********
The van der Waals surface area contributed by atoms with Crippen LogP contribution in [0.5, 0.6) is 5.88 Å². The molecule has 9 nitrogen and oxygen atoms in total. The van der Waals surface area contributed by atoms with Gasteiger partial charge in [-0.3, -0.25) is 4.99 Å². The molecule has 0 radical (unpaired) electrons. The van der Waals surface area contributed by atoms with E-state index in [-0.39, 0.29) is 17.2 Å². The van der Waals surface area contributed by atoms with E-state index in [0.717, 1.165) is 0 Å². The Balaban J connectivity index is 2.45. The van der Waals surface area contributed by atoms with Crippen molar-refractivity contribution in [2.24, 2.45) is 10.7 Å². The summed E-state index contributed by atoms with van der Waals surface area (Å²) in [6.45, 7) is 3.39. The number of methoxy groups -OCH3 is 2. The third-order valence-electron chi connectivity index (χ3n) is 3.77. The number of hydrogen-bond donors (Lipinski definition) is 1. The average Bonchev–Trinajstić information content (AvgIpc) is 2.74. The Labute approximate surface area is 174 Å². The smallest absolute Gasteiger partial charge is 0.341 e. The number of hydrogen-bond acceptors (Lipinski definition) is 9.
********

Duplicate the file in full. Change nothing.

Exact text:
The van der Waals surface area contributed by atoms with Crippen LogP contribution in [0.5, 0.6) is 5.88 Å². The molecule has 9 nitrogen and oxygen atoms in total. The van der Waals surface area contributed by atoms with Gasteiger partial charge in [-0.3, -0.25) is 4.99 Å². The molecule has 0 radical (unpaired) electrons. The van der Waals surface area contributed by atoms with E-state index in [-0.39, 0.29) is 17.2 Å². The van der Waals surface area contributed by atoms with E-state index in [0.717, 1.165) is 0 Å². The Balaban J connectivity index is 2.45. The van der Waals surface area contributed by atoms with Crippen molar-refractivity contribution in [2.24, 2.45) is 10.7 Å². The summed E-state index contributed by atoms with van der Waals surface area (Å²) in [6.45, 7) is 3.39. The number of methoxy groups -OCH3 is 2. The third-order valence-electron chi connectivity index (χ3n) is 3.77. The number of hydrogen-bond donors (Lipinski definition) is 1. The average Bonchev–Trinajstić information content (AvgIpc) is 2.74. The Labute approximate surface area is 174 Å². The smallest absolute Gasteiger partial charge is 0.341 e. The number of hydrogen-bond acceptors (Lipinski definition) is 9.